SO, JULIAN, have you ever thought of murdering a newspaper executive? Funny you should ask that.

The question was posed in playful spirit by a number of people when I was made redundant. They did not have access to my inner dark side or anything, but merely wondered if killing off a newspaper boss in a crime novel might not in some small way be an act of revenge.

The odd thing is I murdered an editor years ago, long before I had reason for a grudge. The editor was Harry Hulme and the unpublished novel was called A Fine And Private Place, a title since used by other authors. It comes from the Andrew Marvell poem To His Coy Mistress, and the hero of my novel was a policeman called Andy Marvell (it’s that Eng Lit degree thing again).

The book was my first attempt at a novel. To write this column I seek out the fat envelope on the bookshelf, the one containing the typed out manuscript as rejected by a publisher or two. It has been years since I have looked at these words, and at a glance they are better than I remember, although that may be a fond delusion.

The novel opens by introducing Marvell, ‘It was raining, it was the start of his holiday, and the Indian take-away was leaking.’

After that we meet Hulme, “tall, mournful and grey-haired”. The sketched portrait is sympathetic in tone (ah, if only I had known). “It would have taken a feat of remarkable optimism to describe Hulme as happy go lucky, but he did not think of himself as a miserable man. After all, he had satisfied his early ambitions, even if being an editor was no longer quite the job it once had been. There was too much corporate-speak now, too much marketing, too much bollocks, was how he put it.’

I suspect an editor today would think similar things, only multiplied many times over. Anyway, Hulme isn’t long for this world. It is late at night or early in the morning more truthfully. ‘It was time to go home, long past time to go home.’ Hulme walks through the deserted newsroom and decides to go and look at the paper being printed, standing on a platform above the press.

‘The noise was thunderous as the paper flashed beneath him, a blur of headlines and pictures, a seamless, limitless newspaper, waiting to be cut and folded, dispatched, read and discarded. For a moment Hulme felt excitement stir inside him like a forgotten thing.’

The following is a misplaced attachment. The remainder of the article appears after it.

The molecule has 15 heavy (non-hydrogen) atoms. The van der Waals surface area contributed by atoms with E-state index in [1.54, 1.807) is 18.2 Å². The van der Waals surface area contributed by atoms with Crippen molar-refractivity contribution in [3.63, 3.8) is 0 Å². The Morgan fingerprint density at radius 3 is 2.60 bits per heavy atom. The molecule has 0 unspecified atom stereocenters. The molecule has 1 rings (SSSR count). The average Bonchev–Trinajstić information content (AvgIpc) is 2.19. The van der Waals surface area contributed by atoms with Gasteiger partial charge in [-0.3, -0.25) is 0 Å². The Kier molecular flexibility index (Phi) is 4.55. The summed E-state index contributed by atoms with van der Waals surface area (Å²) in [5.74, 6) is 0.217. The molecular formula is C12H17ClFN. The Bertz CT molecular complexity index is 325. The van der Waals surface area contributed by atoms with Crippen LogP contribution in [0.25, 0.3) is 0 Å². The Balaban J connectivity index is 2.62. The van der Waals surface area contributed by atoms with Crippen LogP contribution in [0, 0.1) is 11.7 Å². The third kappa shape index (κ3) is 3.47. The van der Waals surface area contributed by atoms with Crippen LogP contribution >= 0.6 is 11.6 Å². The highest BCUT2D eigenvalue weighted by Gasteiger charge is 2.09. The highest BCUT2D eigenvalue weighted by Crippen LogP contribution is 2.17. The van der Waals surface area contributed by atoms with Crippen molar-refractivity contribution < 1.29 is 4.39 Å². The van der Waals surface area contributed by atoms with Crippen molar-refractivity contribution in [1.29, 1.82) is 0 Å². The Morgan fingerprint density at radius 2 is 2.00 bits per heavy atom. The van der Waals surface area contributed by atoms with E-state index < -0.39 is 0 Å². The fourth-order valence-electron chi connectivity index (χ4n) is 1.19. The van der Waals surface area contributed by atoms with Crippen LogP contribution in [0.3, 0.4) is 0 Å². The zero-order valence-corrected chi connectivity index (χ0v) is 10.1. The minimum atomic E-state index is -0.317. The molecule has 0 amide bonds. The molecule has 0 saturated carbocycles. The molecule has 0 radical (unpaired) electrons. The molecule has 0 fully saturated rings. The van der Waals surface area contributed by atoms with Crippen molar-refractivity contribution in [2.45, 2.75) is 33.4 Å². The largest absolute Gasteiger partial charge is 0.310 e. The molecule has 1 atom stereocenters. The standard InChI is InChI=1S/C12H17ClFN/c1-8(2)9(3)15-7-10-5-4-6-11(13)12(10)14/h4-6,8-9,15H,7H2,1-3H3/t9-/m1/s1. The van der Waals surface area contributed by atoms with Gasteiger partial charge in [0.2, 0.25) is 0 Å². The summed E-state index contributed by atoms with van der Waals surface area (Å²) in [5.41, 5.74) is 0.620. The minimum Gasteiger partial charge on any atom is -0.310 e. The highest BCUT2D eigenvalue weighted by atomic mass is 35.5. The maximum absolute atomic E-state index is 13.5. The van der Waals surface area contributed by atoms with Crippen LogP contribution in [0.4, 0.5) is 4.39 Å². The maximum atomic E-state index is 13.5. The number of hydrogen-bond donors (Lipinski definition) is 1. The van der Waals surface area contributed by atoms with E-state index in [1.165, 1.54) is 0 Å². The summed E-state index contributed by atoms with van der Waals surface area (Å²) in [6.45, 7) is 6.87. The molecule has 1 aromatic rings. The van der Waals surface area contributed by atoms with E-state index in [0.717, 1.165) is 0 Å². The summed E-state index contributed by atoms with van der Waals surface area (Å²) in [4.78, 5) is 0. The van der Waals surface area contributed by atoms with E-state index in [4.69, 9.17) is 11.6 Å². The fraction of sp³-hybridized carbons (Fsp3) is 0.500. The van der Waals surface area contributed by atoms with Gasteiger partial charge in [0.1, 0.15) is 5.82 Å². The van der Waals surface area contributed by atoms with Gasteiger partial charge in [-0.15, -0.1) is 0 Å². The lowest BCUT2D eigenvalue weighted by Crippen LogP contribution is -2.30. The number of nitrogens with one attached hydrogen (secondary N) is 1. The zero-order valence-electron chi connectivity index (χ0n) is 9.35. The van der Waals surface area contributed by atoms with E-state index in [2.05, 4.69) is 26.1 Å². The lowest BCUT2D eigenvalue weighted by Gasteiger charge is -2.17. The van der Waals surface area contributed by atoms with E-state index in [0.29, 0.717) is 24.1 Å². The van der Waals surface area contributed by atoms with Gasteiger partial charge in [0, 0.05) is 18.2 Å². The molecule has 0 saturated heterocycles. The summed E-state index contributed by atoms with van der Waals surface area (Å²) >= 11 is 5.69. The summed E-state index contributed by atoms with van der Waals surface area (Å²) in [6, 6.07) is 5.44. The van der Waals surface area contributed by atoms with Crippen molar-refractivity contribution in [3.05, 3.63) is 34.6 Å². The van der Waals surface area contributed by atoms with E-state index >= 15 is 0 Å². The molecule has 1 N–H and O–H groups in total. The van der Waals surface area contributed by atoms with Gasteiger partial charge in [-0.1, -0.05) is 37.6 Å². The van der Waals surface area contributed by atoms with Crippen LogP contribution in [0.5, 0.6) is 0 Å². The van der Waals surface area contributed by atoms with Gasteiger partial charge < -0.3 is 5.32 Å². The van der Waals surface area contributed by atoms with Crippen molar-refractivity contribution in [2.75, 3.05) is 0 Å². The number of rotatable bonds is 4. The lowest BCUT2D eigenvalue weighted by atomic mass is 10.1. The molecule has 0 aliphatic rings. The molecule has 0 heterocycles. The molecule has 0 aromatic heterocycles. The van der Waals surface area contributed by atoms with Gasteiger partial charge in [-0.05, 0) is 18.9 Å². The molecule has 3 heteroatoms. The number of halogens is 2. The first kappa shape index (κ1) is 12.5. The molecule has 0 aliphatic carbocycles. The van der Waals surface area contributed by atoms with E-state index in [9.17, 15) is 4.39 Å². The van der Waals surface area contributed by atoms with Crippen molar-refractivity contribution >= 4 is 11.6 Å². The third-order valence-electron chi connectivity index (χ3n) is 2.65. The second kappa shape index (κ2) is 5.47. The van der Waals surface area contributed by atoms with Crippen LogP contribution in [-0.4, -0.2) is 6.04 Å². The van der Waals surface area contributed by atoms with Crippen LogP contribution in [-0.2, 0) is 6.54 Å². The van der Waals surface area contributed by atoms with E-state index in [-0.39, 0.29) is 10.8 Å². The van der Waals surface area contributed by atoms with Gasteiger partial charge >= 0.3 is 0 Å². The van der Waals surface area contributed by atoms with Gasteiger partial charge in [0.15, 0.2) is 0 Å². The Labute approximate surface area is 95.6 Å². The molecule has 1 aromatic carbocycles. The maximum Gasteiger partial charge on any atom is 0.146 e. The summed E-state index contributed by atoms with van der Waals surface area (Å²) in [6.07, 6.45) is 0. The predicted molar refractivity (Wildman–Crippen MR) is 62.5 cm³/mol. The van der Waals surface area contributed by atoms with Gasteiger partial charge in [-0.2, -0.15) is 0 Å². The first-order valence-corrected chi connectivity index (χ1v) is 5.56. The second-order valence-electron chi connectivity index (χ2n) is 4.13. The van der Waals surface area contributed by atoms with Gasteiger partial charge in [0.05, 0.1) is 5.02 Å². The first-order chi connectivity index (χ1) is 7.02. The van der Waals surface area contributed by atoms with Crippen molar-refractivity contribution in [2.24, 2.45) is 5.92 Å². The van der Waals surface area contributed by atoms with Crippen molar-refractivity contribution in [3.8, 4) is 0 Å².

As he thinks about newspapers and his life, Hulme is surprised from behind, crying ‘What the hell…?’

‘The sentence was never to be finished. Harry Hulme, the copy boy elevated to the editor’s chair, gasped in an agony of surprise. Something had ripped into his stomach. He looked down. It was a spike, a bloody copy spike. He gasped and staggered backwards as the spike lunged again, this time tearing into his neck.’

After a further struggle Hulme “toppled over the metal barrier and fell through the unsustaining air to land on the next day’s front page. There was a tearing, shuddering sound as the newsprint ripped apart and the body of the editor slumped on the rollers below…’

This scene was written long ago, years ago. I can hardly remember when. The novel as I recall it spins out from that murder to include asides on journalism, as well as a central plot about council corruption.

One publisher returned the package thanking me for sending “my treatment”, or so I recall. Even today with a couple of published novels to my name, I don’t know what that means. But he wasn’t interested and no one else was either, although that is not quite true. My wife read the book and loved it. Even today she says she liked it. Shame she’s not a literary agent.

If any passing publisher wishes to give the book the kiss of life, it is now called Do There Embrace (Mr Marvell again, the poet that is, not the policeman in the invented setting of Townley).

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